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Aotearoa New Zealand is leading a world-first event at Expo 2020 Dubai to support the resurgence of indigenous and tribal economies.
Māori leaders have partnered with the New Zealand Government to develop Te Aratini, the first ever Festival of Indigenous and Tribal Ideas at a World Expo, set to run at Expo 2020 Dubai from November 17-19, 2021.
The initiative is being driven by the Iwi Chairs Forum, a coalition of independent iwi (tribal) chairs, supported by New Zealand at Expo, the Ministry of Foreign Affairs and Trade, New Zealand Trade and Enterprise and Te Puni Kōkiri. It is tagged as the flagship event for New Zealand’s offering during the Expo 2020 Dubai “Tolerance & Inclusivity” theme week.
Iwi Chairs Forum spokesman Ngāti Kahungunu leader Ngahiwi Tomoana says Te Aratini is an indigenous-led bid to reignite global connections and forge new trading relationships.
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“The potential is to fast-track the development of a super-highway of trade among indigenous peoples and tribal nations,” Tomoana said.
“It is part of the evolution of what iwi Māori have been building for two decades: a cultural road to commerce with nations where there’s strong cultural resonance, including South-East Asia and China, the Pacific islands, Australia, South and Central America, North America, Canada, Norway, Finland, Africa and others.”
Te Aratini will be co-hosted by the Iwi Chairs Forum and the New Zealand Government at the Expo 2020 Dubai Exhibition Centre from November 17-19, 2021. They will collaborate with other participating nations including Australia, Canada, the United States, Malaysia, Paraguay, Panama and the United Arab Emirates.
A delegation of approximately 45 Māori and Pacific entrepreneurs, academics, scientists and policy representatives from Aotearoa will travel to Dubai for the three-day event.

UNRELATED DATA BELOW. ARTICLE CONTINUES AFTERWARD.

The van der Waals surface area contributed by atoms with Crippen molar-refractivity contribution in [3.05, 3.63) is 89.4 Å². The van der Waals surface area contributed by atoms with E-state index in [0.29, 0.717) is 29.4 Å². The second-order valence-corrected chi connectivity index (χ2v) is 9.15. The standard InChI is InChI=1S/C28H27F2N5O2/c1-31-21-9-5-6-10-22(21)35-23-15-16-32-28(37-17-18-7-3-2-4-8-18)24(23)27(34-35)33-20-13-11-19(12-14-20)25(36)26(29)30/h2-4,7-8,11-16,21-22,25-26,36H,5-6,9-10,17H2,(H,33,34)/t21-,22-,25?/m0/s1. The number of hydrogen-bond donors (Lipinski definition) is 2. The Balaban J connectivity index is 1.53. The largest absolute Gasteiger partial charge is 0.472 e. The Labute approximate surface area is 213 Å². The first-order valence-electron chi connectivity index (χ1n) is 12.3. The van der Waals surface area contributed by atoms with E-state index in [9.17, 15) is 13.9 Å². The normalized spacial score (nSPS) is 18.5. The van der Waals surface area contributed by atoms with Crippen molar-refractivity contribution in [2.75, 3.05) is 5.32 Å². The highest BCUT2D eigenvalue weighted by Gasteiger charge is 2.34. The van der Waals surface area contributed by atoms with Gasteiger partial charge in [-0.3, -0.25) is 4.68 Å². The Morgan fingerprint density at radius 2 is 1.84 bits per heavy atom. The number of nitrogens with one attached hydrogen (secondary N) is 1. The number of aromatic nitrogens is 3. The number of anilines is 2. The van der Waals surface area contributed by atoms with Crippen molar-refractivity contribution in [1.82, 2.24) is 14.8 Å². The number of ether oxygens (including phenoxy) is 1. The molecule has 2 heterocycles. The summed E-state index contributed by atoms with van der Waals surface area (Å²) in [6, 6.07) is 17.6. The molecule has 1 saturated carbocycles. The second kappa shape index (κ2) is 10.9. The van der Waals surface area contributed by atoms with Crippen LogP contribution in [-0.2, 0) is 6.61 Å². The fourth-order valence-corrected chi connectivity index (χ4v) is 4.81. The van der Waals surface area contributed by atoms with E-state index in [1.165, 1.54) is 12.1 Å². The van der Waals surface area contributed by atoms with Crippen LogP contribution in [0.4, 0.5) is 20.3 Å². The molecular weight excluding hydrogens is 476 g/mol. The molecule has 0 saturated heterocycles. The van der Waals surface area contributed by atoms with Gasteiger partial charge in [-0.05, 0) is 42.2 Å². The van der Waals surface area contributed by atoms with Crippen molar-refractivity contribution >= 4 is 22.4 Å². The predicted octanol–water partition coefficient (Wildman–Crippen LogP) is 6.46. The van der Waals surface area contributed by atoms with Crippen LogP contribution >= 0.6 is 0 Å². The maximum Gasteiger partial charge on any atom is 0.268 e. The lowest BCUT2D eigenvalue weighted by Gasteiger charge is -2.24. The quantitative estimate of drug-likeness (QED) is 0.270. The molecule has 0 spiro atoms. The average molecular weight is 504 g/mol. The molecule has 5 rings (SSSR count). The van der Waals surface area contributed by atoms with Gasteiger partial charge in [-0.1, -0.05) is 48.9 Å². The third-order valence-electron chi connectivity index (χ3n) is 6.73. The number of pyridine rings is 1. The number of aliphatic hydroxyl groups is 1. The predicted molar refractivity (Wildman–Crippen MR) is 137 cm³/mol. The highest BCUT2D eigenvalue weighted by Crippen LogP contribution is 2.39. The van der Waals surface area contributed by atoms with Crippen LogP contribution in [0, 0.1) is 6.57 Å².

Te Aratini’s debut at Expo 2020 Dubai is the first time an indigenous-led initiative has been recognised by the Western world as a trading platform for tribal business, Tomoana says.
“The tribal trading posts of the indigenous orbit are a legitimate part of the world’s economic growth, and that doesn’t have to be tied up with the usual sabre-rattling of geo-politics and geo-commerce.
“That’s because it’s built on whanaungatanga and on our unique relationships with the earth and the environment.”
Indigenous values and principles are front and centre at the New Zealand Pavilion in Dubai. The pavilion’s visitor experience has been designed in partnership with the tribes and sub-tribes of the Whanganui River. At its heart is the story of the Whanganui River, Te Awa Tupua, including the treaty claims that led to the river becoming the first in the world to gain legal rights of personhood in 2017. A small delegation from the Whanganui River tribes will support the hosting of Te Aratini.
New Zealand’s Minister of Foreign Affairs Nanaia Mahuta said Te Aratini will create a movement for enhancing global relationships and empowering the regeneration of indigenous economies.
“Globally we can collectively build back better, fairer, more inclusively and more indigenously,” Mahuta said.
In China, early delegations of Māori business leaders were introduced by then Māori Affairs Minister Pita Sharples as long-lost relatives rather than importers bringing goods and services into a marketplace, Tomoana said.
“We were identified as kin in a longitudinal kinship. Culture counts when indigenous people talk trade. For us, forging international trading relationships is predicated on shared concepts such as reciprocity, conservation, and responsibility to our communities. It was only after recognising what we held in common that we started trading goods, products and services to China.”
Tomoana said the Māori economy is escalating faster than New Zealand’s overall economy, rocketing from $16.5 billion in 2006, to nearly $70b.
“Māori are now responsible for a large percentage of this country’s primary production in dairy, kiwifruit, honey, sheep and beef, apples, forestry and seafood,” Tomoana said. “That leads us into technology and the digital world, where we can explore the options for expanding returns from the products of Papatūānuku [the earth mother].
“We want to present our taonga [treasures] to the world as more than just products – they come with a whakapapa [genealogy] and a whānau [family], and are part of the fabric of worldwide kinship.”
The gathering would provide significant opportunities for those who attend, Tomoana said.
“We’re expecting Te Aratini will be a crucible of opportunity, endeavour and initiative. We’re over here looking for commercial opportunity. This is one of the more fertile avenues for trade in these times, and for working those cultural and commercial imperatives together.”
The Iwi Chairs Forum views Te Aratini as a legacy event, with discussions already under way about the possibility of working with Japan’s indigenous Ainu people at Expo 2025 Osaka Kansai.